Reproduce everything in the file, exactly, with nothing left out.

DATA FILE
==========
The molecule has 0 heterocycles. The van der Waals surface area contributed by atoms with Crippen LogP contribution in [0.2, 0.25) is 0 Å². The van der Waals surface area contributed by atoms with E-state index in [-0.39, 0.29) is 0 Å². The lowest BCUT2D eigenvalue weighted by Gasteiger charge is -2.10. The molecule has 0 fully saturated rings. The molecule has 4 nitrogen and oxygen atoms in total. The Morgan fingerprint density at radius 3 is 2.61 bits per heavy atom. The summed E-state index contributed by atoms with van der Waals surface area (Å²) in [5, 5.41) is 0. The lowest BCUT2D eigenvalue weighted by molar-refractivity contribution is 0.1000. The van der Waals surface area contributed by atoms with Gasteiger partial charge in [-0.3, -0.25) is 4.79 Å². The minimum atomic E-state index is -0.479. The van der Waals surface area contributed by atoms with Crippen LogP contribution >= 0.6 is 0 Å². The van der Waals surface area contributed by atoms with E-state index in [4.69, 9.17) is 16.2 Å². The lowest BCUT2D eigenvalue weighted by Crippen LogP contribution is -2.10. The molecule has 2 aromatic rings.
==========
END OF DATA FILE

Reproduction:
The molecule has 0 heterocycles. The van der Waals surface area contributed by atoms with Crippen LogP contribution in [0.2, 0.25) is 0 Å². The van der Waals surface area contributed by atoms with E-state index in [-0.39, 0.29) is 0 Å². The lowest BCUT2D eigenvalue weighted by Gasteiger charge is -2.10. The molecule has 0 fully saturated rings. The molecule has 4 nitrogen and oxygen atoms in total. The Morgan fingerprint density at radius 3 is 2.61 bits per heavy atom. The summed E-state index contributed by atoms with van der Waals surface area (Å²) in [5, 5.41) is 0. The lowest BCUT2D eigenvalue weighted by molar-refractivity contribution is 0.1000. The van der Waals surface area contributed by atoms with Gasteiger partial charge in [-0.3, -0.25) is 4.79 Å². The minimum atomic E-state index is -0.479. The van der Waals surface area contributed by atoms with Crippen LogP contribution >= 0.6 is 0 Å². The van der Waals surface area contributed by atoms with E-state index in [4.69, 9.17) is 16.2 Å². The lowest BCUT2D eigenvalue weighted by Crippen LogP contribution is -2.10. The molecule has 2 aromatic rings.